My DNA results from 23andMe
Ancestry Composition tells you what percent of your DNA comes from each of 31 populations worldwide. This analysis includes DNA you received from all of your recent ancestors, on both sides of your family. The results reflect where your ancestors lived before the widespread migrations of the past few hundred years.
Northern European - 67.8%
25.0% French & German
2.2% British & Irish
34.9% Broadly Northern European
Southern European - 10.8%
5.9% Broadly Southern European
Eastern European 3.4%
Broadly European 17.8%
Totals 99.8% European
0.1% Broadly East Asian
100% Carolyn Yeager
It was specifically noted that I have zero Ashkanazi, zero African (North and sub-Saharan), zero Native American (Amerindian), zero South Asian and Oceanian, and so on.
Neanderthal DNA - 2.8%
Carolyn Yeager - An estimated 2.8% of your DNA is from Neanderthals. (Puts me in the 60th percentile of all 23&Me users)
Genetic Evidence for Neanderthals
From bones like these three (Vi33.16, Vi33.25, Vi33.26) found in the Vindija cave in Croatia, scientists extracted Neanderthal DNA. Using these samples they painstakingly assembled the Neanderthal genome sequence.
More about Neanderthals
Neanderthals were a group of humans who lived in Europe and Western Asia. They are the closest evolutionary relatives of modern humans, but they went extinct about 30,000 years ago. The first Neanderthals arrived in Europe as early as 600,000 to 350,000 years ago. Neanderthals — Homo neanderthalensis — and modern humans — Homo sapiens — lived along side each other for thousands of years. Genetic evidence suggest that they interbred and although Neanderthals disappeared about 30,000 years ago, traces of their DNA — between 1 percent and 4 percent — are found in all modern humans outside of Africa [Africans have none to very little Neanderthal DNA -cy]. Apart from the curiosity of finding what percentage of a modern human's genome is Neanderthal, the information has great value for science. By comparing our DNA with Neanderthal DNA, scientists can detect the most recent evolutionary changes as we developed into fully modern humans.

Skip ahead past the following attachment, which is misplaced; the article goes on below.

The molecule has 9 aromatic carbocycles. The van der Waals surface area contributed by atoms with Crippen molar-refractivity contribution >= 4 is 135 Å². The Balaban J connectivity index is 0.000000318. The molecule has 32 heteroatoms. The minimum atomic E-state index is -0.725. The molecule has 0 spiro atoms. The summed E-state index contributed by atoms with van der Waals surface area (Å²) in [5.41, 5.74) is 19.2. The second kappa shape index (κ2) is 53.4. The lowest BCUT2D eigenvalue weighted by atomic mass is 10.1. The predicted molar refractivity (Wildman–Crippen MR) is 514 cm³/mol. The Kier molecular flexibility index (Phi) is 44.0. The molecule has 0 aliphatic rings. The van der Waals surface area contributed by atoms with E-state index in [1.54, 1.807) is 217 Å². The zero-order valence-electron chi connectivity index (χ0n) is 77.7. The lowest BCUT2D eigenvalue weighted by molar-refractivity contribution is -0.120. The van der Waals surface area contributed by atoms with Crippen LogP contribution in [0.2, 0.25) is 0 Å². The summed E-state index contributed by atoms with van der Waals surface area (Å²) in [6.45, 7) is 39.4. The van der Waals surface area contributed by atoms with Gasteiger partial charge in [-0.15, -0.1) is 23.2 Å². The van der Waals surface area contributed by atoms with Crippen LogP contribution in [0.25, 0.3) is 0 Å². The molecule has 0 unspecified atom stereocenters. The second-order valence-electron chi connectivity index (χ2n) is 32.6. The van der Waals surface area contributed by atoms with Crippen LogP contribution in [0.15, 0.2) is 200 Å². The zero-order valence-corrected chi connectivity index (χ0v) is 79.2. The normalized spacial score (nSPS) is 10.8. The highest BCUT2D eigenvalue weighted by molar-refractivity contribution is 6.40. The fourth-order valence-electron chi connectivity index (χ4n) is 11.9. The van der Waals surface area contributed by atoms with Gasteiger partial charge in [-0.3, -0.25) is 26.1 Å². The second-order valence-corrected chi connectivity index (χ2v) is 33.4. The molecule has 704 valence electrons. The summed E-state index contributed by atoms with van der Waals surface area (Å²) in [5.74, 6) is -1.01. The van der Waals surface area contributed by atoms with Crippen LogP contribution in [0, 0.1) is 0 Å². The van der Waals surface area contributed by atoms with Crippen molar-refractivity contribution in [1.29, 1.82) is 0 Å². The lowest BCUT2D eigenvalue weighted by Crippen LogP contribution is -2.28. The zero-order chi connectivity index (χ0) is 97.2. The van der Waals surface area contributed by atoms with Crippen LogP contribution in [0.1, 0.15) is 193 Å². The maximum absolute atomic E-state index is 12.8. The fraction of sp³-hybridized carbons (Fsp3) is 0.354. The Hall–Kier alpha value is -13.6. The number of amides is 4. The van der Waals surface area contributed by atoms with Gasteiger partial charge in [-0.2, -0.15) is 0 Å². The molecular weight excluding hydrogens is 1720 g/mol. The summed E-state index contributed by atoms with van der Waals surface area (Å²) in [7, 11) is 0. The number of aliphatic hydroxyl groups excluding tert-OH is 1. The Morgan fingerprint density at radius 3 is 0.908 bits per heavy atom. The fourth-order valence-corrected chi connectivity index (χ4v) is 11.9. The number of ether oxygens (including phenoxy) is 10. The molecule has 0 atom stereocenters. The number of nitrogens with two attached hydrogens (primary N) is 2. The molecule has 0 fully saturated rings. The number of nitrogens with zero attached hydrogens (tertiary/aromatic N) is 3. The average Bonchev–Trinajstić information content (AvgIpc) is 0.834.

Haplogroup of Carolyn Yeager and her Connections
Maternal haplogroups are families of mitochondrial DNA types that all trace back to a single mutation at a specific place and time. By looking at the geographic distribution of mtDNA types, we learn how our ancient female ancestors migrated throughout the world.
Map shows locations of haplogroup H2 before the widespread migrations of the past few hundred years. The scale bar shows that H2 was never more than 10-15% of the population at its greatest density (shown as red). It originated around and to the north of the Caspian Sea.
Haplogroup H, the parent of H2, originated in the Near East and then expanded throughout Europe toward the end of the Ice Age. Today H is the most common haplogroup in Europe, especially in Scandinavia, where it is present in half the population. H2 is one of the older branches of H; although concentrated in Turkey and the Caucasus throughout its history, the haplogroup has made its way across Europe in two separate passes, eventually reaching the British Isles.
- In 2008, a 28,000 year old skeleton was discovered in a cave in Italy which was found to belong to H2a
- In Western Europe, the H2 subgroup is found in its highest frequency in Germany and Scotland
Current map of the geographical area wherein haplogroup H2 originated.